Australian scientists have invented a simple and cheap way of making a high-powered lens that can transform a smart phone into a high-resolution microscope.
Costing less than a cent, the lenses promise a revolution in science and medicine in developing countries and remote areas.
The lens fabrication technique was invented by Dr Steve Lee from The Australian National University (ANU) Research School of Engineering, who collaborated with Dr Tri Phan from Sydney's Garvan Institute of Medical Research to find ways to transform the lentil-sized lens into a medical imaging tool. The lenses are made by using the natural shape of liquid droplets.
"We put a droplet of polymer onto a microscope cover slip and then invert it. Then we let gravity do the work, to pull it into the perfect curvature," Dr Lee said.
"By successively adding small amounts of fluid to the droplet, we discovered that we can reach a magnifying power of up to 160 times with an imaging resolution of four micrometers."
The polymer, polydimethylsiloxane (PDMS), is the same as that used for contact lenses, and it won't break or scratch.
"It would be perfect for the third world. All you need is a fine tipped tool, a cover slip, some polymer and an oven," Dr Lee said.
The first droplet lens was made by accident.
"I nearly threw them away. I happened to mention them to my colleague Tri Phan, and he got very excited," Dr Lee said.
"So then I decided to try to find the optimum shape, to see how far I could go. When I saw the first images of yeast cells I was like, 'Wow!'"
Dr Lee and his team worked with Dr Phan to design a lightweight 3D-printable frame to hold the lens, along with a couple of miniature LED lights for illumination, and a coin battery.
The technology taps into the current citizen science revolution, which is rapidly transforming owners of smart phones into potential scientists. There are also exciting possibilities for remote medical diagnosis.
Dr Phan said the tiny microscope has a wide range of potential uses, particularly if coupled with the right smartphone apps.
"This is a whole new era of miniaturisation and portability - image analysis software could instantly transform most smartphones into sophisticated mobile laboratories," Dr Phan said.
"I am most able to see the potential for this device in the practice of medicine, although I am sure specialists in other fields will immediately see its value for them."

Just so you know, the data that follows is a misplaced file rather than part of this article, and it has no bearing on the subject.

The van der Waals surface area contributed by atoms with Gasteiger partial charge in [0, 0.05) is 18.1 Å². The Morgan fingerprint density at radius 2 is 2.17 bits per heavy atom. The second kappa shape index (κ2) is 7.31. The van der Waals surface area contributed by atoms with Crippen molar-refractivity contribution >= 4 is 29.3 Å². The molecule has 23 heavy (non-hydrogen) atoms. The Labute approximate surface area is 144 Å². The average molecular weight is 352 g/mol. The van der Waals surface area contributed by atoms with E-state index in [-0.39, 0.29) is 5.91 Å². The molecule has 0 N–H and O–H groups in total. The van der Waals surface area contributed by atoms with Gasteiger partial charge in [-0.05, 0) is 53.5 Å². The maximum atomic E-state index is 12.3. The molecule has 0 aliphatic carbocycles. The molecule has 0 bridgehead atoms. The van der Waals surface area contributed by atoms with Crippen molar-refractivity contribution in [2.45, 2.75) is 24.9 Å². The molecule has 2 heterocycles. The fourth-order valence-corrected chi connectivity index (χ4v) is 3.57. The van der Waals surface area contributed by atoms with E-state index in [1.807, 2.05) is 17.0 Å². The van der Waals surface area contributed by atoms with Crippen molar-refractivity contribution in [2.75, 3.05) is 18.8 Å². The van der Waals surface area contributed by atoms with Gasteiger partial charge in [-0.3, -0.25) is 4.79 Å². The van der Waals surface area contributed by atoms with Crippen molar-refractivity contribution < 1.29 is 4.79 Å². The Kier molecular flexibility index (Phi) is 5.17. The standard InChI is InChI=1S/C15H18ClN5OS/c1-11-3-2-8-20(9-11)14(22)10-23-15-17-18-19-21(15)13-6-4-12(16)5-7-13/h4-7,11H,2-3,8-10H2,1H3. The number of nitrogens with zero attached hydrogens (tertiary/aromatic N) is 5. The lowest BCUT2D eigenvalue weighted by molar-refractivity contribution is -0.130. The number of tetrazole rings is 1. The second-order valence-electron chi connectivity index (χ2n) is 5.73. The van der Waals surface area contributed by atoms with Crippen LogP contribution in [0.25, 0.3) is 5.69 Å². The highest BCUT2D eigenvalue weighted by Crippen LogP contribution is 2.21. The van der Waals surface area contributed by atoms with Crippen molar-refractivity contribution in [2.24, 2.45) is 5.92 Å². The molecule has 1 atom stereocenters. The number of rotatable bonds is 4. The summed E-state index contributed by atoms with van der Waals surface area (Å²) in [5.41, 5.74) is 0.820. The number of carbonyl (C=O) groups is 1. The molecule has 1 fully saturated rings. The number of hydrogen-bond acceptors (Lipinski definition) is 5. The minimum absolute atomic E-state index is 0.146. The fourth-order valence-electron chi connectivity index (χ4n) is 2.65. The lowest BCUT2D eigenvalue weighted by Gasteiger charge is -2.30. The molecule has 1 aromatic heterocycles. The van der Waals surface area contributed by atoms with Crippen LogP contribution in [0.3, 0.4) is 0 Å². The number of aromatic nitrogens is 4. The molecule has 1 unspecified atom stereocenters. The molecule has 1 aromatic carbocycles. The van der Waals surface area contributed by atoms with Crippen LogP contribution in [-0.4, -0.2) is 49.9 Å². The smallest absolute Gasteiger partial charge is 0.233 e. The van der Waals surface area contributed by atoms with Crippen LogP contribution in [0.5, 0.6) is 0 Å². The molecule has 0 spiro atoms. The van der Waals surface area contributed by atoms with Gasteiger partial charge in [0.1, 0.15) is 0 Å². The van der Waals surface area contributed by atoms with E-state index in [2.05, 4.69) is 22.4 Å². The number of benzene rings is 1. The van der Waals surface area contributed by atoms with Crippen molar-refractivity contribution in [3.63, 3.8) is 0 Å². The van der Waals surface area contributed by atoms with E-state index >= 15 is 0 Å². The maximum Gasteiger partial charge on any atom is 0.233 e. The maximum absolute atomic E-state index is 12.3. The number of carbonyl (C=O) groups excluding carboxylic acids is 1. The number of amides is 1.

Dr Lee said the low-cost lens had already attracted interest from a German group interested in using disposable lenses for tele-dermatology.
"There are also possibilities for farmers," he said. "They can photograph fungus or insects on their crops, upload the pictures to the internet where a specialist can identify if they are a problem or not."
The lens making technology is described in the latest issue of Biomedical Optics Express, published by The Optical Society.
A video will be available from 11pm AEST at http://youtu.be/t63aCxFqDv0.
(NOTE: B-roll vision is available at https://www.dropbox.com/s/0e3aiapse6k9r3a/Droplet_lens_dropbox_VNR_editmaster.mp4 Higher resolution video and photographs are available upon request to the ANU media office on +61 (2) 6125 7979.)
Dr Woei Ming (Steve) Lee
ANU Research School of Engineering
T: +61 (2) 6125 6058
M: +61 (0) 424 742 314
Dr Tri Phan
Garvan Institute of Medical Research
T: +61 (2) 9295 8414
M: +61 (0) 415 888 294
For media assistance, call the ANU media hotline: +61 (2) 6125 7979.
Contact the Garvan Institute on +61 (0) 434 071 326.
ANU Media | Eurek Alert!
SF State astronomer searches for signs of life on Wolf 1061 exoplanet
20.01.2017 | San Francisco State University
Molecule flash mob
19.01.2017 | Technische Universität Wien
An important step towards a completely new experimental access to quantum physics has been made at University of Konstanz. The team of scientists headed by...
Yersiniae cause severe intestinal infections. Studies using Yersinia pseudotuberculosis as a model organism aim to elucidate the infection mechanisms of these...
Researchers from the University of Hamburg in Germany, in collaboration with colleagues from the University of Aarhus in Denmark, have synthesized a new superconducting material by growing a few layers of an antiferromagnetic transition-metal chalcogenide on a bismuth-based topological insulator, both being non-superconducting materials.
While superconductivity and magnetism are generally believed to be mutually exclusive, surprisingly, in this new material, superconducting correlations...
Laser-driving of semimetals allows creating novel quasiparticle states within condensed matter systems and switching between different states on ultrafast time scales
Studying properties of fundamental particles in condensed matter systems is a promising approach to quantum field theory. Quasiparticles offer the opportunity...
Among the general public, solar thermal energy is currently associated with dark blue, rectangular collectors on building roofs. Technologies are needed for aesthetically high quality architecture which offer the architect more room for manoeuvre when it comes to low- and plus-energy buildings. With the “ArKol” project, researchers at Fraunhofer ISE together with partners are currently developing two façade collectors for solar thermal energy generation, which permit a high degree of design flexibility: a strip collector for opaque façade sections and a solar thermal blind for transparent sections. The current state of the two developments will be presented at the BAU 2017 trade fair.
As part of the “ArKol – development of architecturally highly integrated façade collectors with heat pipes” project, Fraunhofer ISE together with its partners...
19.01.2017 | Event News
10.01.2017 | Event News
09.01.2017 | Event News
20.01.2017 | Awards Funding
20.01.2017 | Materials Sciences
20.01.2017 | Life Sciences